About This Chapter
Addressing the Audience of an Essay - Chapter Summary
In this chapter, our instructors present you with some tips to address the audience while writing essays. You'll learn about successfully responding to essay prompts, how to identify the audience for an essay and how to anticipate opposing views. Each lesson is short, engaging and written by professional instructors. You can test your knowledge before or after completing each lesson by taking the multiple-choice quiz that follows. If you have questions as you complete the chapter, feel free to contact an instructor for help. Once you complete this chapter, you should be able to:
- Focus your essay according to essay prompts
- Write for a specific audience
- Determine the best reader or audience for an essay
- Appeal to an audience with pathos, logos and ethos
- Anticipate and refute opposing views
- Pick an appeal to engage your readers
1. How to Focus Your Essay and Respond to the Essay Prompt
In this video, learn how to ensure that your writing responds directly to your assignment. Then find out how to spot where you may have strayed from the paper's point and how to get back on track.
2. How to Determine the Best Audience or Readers for an Essay
Who should be reading this? Not every essay can be enjoyed by everyone equally. How do you know who is the best target for an essay? This lesson will help you figure that out.
3. Writing for Your Audience
By understanding some fundamental characteristics about your audience, you can write more effectively and be in better control of how well your writing is received by that audience. This video explains the basic points that you should consider in order to provide more informative and more persuasive essays for your readers.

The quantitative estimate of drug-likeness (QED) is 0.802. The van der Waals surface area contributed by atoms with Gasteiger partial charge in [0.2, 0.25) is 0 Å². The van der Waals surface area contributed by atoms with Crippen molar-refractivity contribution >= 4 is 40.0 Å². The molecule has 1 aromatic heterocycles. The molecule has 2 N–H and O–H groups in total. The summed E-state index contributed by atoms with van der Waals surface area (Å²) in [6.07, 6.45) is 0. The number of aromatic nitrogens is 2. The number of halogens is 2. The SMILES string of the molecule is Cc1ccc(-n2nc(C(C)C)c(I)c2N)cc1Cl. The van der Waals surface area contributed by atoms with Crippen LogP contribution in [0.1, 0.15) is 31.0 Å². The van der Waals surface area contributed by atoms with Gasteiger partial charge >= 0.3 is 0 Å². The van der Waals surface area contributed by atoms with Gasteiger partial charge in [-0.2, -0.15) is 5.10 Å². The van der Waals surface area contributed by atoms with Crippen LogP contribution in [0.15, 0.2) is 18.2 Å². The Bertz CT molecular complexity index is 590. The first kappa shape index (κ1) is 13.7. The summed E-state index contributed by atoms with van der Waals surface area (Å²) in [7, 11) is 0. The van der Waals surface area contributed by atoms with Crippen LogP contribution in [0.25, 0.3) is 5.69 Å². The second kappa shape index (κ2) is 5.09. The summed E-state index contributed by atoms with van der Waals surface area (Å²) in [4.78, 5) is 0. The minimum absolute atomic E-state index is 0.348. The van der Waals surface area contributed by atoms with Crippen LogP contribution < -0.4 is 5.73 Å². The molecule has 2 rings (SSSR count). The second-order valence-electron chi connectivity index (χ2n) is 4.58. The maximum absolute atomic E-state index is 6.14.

4. Logos, Ethos and Pathos: 3 Ways to Appeal to an Audience in Essays
In this lesson, we will examine the three main types of appeal: logos, ethos and pathos. Appeal is an important aspect to writing, especially when your goal is to inform and/or persuade the reader in some area.
5. Audience Opposition: Anticipating and Refuting Opposing Views in Your Essays
In addition to planning the major argumentative points you'll make when writing a persuasive paper, you should also think about potential opposing views. This video gives you tips for determining how to effectively anticipate and refute opposing views as you write your argument.
6. How to Engage Readers by Picking and Developing an Appeal
There are three types of appeals that you can use in your persuasive writing to make your arguments more effective. In this video, you'll learn about logical, ethical, and emotional appeals as well as how to use them.
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